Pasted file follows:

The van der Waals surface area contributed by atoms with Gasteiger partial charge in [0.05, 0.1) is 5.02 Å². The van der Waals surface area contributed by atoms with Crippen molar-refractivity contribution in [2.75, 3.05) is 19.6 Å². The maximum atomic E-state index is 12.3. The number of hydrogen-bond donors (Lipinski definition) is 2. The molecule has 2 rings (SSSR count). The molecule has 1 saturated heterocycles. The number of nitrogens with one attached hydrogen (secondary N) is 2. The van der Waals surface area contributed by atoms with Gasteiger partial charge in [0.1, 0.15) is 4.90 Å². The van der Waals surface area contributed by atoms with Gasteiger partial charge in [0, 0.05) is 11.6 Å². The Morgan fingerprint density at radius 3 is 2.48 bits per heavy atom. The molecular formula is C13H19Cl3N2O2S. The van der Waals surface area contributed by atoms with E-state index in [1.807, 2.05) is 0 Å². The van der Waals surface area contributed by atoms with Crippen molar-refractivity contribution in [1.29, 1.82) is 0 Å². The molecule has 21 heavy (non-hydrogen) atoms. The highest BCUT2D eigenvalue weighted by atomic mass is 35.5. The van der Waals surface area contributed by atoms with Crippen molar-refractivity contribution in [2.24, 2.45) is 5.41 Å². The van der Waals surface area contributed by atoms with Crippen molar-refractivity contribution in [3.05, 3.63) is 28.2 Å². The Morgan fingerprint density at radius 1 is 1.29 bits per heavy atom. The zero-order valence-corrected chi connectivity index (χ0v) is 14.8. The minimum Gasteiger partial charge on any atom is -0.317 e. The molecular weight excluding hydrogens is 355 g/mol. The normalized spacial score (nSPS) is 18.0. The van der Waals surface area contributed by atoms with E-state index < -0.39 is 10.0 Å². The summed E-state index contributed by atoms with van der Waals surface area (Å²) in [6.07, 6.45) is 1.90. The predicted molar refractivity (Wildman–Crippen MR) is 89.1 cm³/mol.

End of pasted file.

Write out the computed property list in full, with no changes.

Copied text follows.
The van der Waals surface area contributed by atoms with Gasteiger partial charge in [0.05, 0.1) is 5.02 Å². The van der Waals surface area contributed by atoms with Crippen molar-refractivity contribution in [2.75, 3.05) is 19.6 Å². The maximum atomic E-state index is 12.3. The number of hydrogen-bond donors (Lipinski definition) is 2. The molecule has 2 rings (SSSR count). The molecule has 1 saturated heterocycles. The number of nitrogens with one attached hydrogen (secondary N) is 2. The van der Waals surface area contributed by atoms with Gasteiger partial charge in [0.1, 0.15) is 4.90 Å². The van der Waals surface area contributed by atoms with Gasteiger partial charge in [0, 0.05) is 11.6 Å². The Morgan fingerprint density at radius 3 is 2.48 bits per heavy atom. The molecular formula is C13H19Cl3N2O2S. The van der Waals surface area contributed by atoms with E-state index in [1.807, 2.05) is 0 Å². The van der Waals surface area contributed by atoms with Crippen molar-refractivity contribution in [1.29, 1.82) is 0 Å². The molecule has 21 heavy (non-hydrogen) atoms. The highest BCUT2D eigenvalue weighted by atomic mass is 35.5. The van der Waals surface area contributed by atoms with Crippen molar-refractivity contribution in [2.24, 2.45) is 5.41 Å². The van der Waals surface area contributed by atoms with Crippen molar-refractivity contribution in [3.05, 3.63) is 28.2 Å². The Morgan fingerprint density at radius 1 is 1.29 bits per heavy atom. The zero-order valence-corrected chi connectivity index (χ0v) is 14.8. The minimum Gasteiger partial charge on any atom is -0.317 e. The molecular weight excluding hydrogens is 355 g/mol. The normalized spacial score (nSPS) is 18.0. The van der Waals surface area contributed by atoms with E-state index < -0.39 is 10.0 Å². The summed E-state index contributed by atoms with van der Waals surface area (Å²) in [6.07, 6.45) is 1.90. The predicted molar refractivity (Wildman–Crippen MR) is 89.1 cm³/mol.